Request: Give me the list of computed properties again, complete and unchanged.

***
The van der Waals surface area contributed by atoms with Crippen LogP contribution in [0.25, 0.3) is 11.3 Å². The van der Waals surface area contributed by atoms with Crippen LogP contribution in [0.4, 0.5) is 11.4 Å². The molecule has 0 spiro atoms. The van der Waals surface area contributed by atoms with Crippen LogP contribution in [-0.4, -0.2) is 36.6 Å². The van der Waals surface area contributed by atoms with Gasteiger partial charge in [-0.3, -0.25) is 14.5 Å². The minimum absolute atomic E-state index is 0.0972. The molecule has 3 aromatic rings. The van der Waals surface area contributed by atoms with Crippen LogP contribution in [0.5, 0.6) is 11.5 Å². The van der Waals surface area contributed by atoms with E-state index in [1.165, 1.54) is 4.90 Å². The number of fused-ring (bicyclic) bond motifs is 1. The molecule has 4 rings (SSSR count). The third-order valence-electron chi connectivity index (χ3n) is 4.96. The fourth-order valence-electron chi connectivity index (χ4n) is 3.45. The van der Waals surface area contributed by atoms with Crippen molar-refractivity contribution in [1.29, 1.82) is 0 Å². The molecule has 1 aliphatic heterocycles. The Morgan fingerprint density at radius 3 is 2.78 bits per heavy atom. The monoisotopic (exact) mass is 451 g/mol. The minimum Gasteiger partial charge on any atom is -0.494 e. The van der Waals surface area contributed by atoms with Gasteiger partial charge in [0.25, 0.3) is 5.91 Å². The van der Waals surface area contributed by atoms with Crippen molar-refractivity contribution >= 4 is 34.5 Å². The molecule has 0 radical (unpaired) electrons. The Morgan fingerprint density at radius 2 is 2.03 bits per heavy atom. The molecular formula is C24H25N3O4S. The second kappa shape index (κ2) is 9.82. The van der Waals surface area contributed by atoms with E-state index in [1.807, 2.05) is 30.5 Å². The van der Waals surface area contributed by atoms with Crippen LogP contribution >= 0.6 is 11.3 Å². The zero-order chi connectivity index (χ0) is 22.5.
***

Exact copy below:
The van der Waals surface area contributed by atoms with Crippen LogP contribution in [0.25, 0.3) is 11.3 Å². The van der Waals surface area contributed by atoms with Crippen LogP contribution in [0.4, 0.5) is 11.4 Å². The molecule has 0 spiro atoms. The van der Waals surface area contributed by atoms with Crippen LogP contribution in [-0.4, -0.2) is 36.6 Å². The van der Waals surface area contributed by atoms with Gasteiger partial charge in [-0.3, -0.25) is 14.5 Å². The minimum absolute atomic E-state index is 0.0972. The molecule has 3 aromatic rings. The van der Waals surface area contributed by atoms with Crippen LogP contribution in [0.5, 0.6) is 11.5 Å². The van der Waals surface area contributed by atoms with E-state index in [1.165, 1.54) is 4.90 Å². The number of fused-ring (bicyclic) bond motifs is 1. The molecule has 4 rings (SSSR count). The third-order valence-electron chi connectivity index (χ3n) is 4.96. The fourth-order valence-electron chi connectivity index (χ4n) is 3.45. The van der Waals surface area contributed by atoms with Crippen molar-refractivity contribution in [1.29, 1.82) is 0 Å². The molecule has 1 aliphatic heterocycles. The Morgan fingerprint density at radius 3 is 2.78 bits per heavy atom. The monoisotopic (exact) mass is 451 g/mol. The minimum Gasteiger partial charge on any atom is -0.494 e. The van der Waals surface area contributed by atoms with Gasteiger partial charge in [0.25, 0.3) is 5.91 Å². The van der Waals surface area contributed by atoms with Crippen molar-refractivity contribution >= 4 is 34.5 Å². The molecule has 0 radical (unpaired) electrons. The Morgan fingerprint density at radius 2 is 2.03 bits per heavy atom. The molecular formula is C24H25N3O4S. The second kappa shape index (κ2) is 9.82. The van der Waals surface area contributed by atoms with E-state index in [1.807, 2.05) is 30.5 Å². The van der Waals surface area contributed by atoms with Crippen LogP contribution >= 0.6 is 11.3 Å². The zero-order chi connectivity index (χ0) is 22.5.